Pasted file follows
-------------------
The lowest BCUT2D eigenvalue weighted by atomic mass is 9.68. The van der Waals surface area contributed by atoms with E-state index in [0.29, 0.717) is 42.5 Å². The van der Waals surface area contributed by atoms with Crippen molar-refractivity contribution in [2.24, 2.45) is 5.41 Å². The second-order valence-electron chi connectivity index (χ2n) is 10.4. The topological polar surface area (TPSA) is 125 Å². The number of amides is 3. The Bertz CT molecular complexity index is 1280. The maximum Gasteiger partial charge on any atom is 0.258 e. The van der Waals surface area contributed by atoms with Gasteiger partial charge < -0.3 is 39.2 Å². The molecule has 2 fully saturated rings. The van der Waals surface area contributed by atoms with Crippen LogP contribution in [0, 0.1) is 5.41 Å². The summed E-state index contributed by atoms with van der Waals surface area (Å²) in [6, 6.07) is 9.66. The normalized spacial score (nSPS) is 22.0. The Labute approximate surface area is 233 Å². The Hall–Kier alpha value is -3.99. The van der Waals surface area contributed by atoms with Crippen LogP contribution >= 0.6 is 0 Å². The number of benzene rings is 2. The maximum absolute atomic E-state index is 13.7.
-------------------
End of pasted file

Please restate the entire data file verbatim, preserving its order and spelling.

The lowest BCUT2D eigenvalue weighted by atomic mass is 9.68. The van der Waals surface area contributed by atoms with E-state index in [0.29, 0.717) is 42.5 Å². The van der Waals surface area contributed by atoms with Crippen molar-refractivity contribution in [2.24, 2.45) is 5.41 Å². The second-order valence-electron chi connectivity index (χ2n) is 10.4. The topological polar surface area (TPSA) is 125 Å². The number of amides is 3. The Bertz CT molecular complexity index is 1280. The maximum Gasteiger partial charge on any atom is 0.258 e. The van der Waals surface area contributed by atoms with Gasteiger partial charge < -0.3 is 39.2 Å². The molecule has 2 fully saturated rings. The van der Waals surface area contributed by atoms with Crippen LogP contribution in [0, 0.1) is 5.41 Å². The summed E-state index contributed by atoms with van der Waals surface area (Å²) in [6, 6.07) is 9.66. The normalized spacial score (nSPS) is 22.0. The Labute approximate surface area is 233 Å². The Hall–Kier alpha value is -3.99. The van der Waals surface area contributed by atoms with Crippen LogP contribution >= 0.6 is 0 Å². The number of benzene rings is 2. The maximum absolute atomic E-state index is 13.7.